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Master Storyteller of the Renaissance

Did you know beef carpaccio was named after this Venetian artist?

Through February 12, 2023 in the West Building of the National Gallery of Art, explore the work of a leading figure in the art of Renaissance Venice, Vittore Carpaccio (c. 1460/1466–1525/1526).

Best known for his large, spectacular narrative paintings that brought sacred history to life, for centuries he has been loved and celebrated in his native city for his observant eye, fertile imagination, and storytelling prowess.

This exhibition marks the first retrospective of the artist ever held outside Italy.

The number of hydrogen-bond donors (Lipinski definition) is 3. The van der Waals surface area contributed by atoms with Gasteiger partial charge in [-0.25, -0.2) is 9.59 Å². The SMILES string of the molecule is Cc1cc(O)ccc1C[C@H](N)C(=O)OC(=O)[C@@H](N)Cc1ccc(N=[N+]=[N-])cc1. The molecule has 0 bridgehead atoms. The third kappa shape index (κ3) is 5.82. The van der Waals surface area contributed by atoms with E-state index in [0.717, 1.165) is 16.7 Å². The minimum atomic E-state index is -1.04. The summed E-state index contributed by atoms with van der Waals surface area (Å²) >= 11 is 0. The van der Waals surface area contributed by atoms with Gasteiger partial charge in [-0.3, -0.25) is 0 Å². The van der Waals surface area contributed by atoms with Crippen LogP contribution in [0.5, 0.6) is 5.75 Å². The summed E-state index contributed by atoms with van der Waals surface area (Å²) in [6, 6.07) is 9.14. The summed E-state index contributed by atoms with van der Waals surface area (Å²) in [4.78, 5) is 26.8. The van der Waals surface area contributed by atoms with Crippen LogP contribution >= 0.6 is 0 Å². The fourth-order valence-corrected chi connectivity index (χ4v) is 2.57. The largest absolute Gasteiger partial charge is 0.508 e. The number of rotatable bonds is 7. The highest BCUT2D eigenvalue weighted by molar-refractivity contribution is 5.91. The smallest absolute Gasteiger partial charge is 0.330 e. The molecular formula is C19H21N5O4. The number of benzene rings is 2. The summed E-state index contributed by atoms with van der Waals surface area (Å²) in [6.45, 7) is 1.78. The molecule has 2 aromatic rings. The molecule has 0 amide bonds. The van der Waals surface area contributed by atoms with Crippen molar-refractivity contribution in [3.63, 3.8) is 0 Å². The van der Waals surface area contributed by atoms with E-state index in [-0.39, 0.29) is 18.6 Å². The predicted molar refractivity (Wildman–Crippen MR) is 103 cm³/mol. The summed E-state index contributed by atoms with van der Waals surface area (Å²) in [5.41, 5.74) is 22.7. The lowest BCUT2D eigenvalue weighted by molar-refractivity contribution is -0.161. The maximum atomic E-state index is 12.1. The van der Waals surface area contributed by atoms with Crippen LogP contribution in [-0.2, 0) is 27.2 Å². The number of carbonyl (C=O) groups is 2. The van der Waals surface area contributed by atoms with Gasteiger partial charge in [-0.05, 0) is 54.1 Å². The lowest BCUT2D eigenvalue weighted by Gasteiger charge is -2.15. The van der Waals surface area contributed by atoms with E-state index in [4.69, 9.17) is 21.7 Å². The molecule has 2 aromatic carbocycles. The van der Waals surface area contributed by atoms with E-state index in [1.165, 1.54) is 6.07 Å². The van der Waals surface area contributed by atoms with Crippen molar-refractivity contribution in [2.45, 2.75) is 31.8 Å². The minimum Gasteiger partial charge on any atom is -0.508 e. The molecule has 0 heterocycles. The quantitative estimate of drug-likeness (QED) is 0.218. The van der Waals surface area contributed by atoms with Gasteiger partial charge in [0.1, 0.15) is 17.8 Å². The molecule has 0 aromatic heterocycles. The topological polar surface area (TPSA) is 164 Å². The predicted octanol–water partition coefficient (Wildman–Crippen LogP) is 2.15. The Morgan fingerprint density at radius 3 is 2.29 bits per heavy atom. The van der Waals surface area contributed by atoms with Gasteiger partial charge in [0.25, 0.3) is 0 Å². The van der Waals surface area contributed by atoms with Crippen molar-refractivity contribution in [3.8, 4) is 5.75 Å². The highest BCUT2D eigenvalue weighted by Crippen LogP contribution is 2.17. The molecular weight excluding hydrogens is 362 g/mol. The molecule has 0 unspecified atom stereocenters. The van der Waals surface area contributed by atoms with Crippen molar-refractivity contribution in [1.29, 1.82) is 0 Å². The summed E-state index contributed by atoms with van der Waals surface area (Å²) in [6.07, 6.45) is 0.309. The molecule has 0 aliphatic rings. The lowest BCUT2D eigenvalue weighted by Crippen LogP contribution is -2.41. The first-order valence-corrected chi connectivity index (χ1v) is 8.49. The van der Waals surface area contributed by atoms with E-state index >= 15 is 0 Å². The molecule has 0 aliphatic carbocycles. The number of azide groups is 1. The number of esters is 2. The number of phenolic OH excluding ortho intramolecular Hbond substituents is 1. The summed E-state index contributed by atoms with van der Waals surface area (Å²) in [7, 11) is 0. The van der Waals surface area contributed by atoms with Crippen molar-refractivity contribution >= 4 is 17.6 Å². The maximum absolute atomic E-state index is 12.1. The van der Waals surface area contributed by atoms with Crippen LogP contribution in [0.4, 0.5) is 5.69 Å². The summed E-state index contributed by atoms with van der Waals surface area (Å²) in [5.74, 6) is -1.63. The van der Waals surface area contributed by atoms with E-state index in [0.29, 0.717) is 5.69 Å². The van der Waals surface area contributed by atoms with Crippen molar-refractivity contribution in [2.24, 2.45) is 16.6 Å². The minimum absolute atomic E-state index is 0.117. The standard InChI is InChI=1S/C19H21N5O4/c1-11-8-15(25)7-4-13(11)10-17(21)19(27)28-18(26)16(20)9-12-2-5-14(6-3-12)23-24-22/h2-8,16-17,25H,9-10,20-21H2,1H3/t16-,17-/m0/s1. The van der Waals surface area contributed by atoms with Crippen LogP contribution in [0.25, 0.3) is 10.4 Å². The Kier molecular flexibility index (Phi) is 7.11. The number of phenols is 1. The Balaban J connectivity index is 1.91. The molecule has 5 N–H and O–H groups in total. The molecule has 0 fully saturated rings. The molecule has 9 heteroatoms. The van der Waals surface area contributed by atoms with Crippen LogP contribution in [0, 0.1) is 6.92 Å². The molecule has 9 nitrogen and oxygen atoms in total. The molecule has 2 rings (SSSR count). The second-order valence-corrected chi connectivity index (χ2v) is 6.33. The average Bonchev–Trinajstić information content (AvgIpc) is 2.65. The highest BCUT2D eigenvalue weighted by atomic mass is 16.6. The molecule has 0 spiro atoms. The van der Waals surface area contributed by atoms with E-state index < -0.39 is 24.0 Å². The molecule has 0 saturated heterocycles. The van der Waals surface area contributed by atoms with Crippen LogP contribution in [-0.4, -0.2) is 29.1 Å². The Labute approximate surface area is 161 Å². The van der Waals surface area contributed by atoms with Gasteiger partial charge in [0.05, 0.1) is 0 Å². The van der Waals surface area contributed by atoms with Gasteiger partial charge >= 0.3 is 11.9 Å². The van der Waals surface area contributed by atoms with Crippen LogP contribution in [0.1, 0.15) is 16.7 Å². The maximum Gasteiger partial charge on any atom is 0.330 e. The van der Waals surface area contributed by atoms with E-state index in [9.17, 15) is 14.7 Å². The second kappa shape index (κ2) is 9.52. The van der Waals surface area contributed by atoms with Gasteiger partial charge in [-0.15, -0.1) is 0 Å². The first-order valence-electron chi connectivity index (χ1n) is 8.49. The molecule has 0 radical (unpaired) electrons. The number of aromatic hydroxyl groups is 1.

In a focused selection of some 45 paintings and 30 drawings, large-scale canvases painted for charitable societies are seen alongside smaller works that originally decorated the homes of prosperous Venetians. 

Some of the paintings, notably two celebrated canvases from the Scuola degli Schiavoni in Venice, and the National Gallery’s own Virgin Reading (c. 1505), have undergone conservation for the occasion. The drawings, characterized by a marvelous freshness of invention, include sketches for complete compositions as well as meticulously observed studies for individual figures.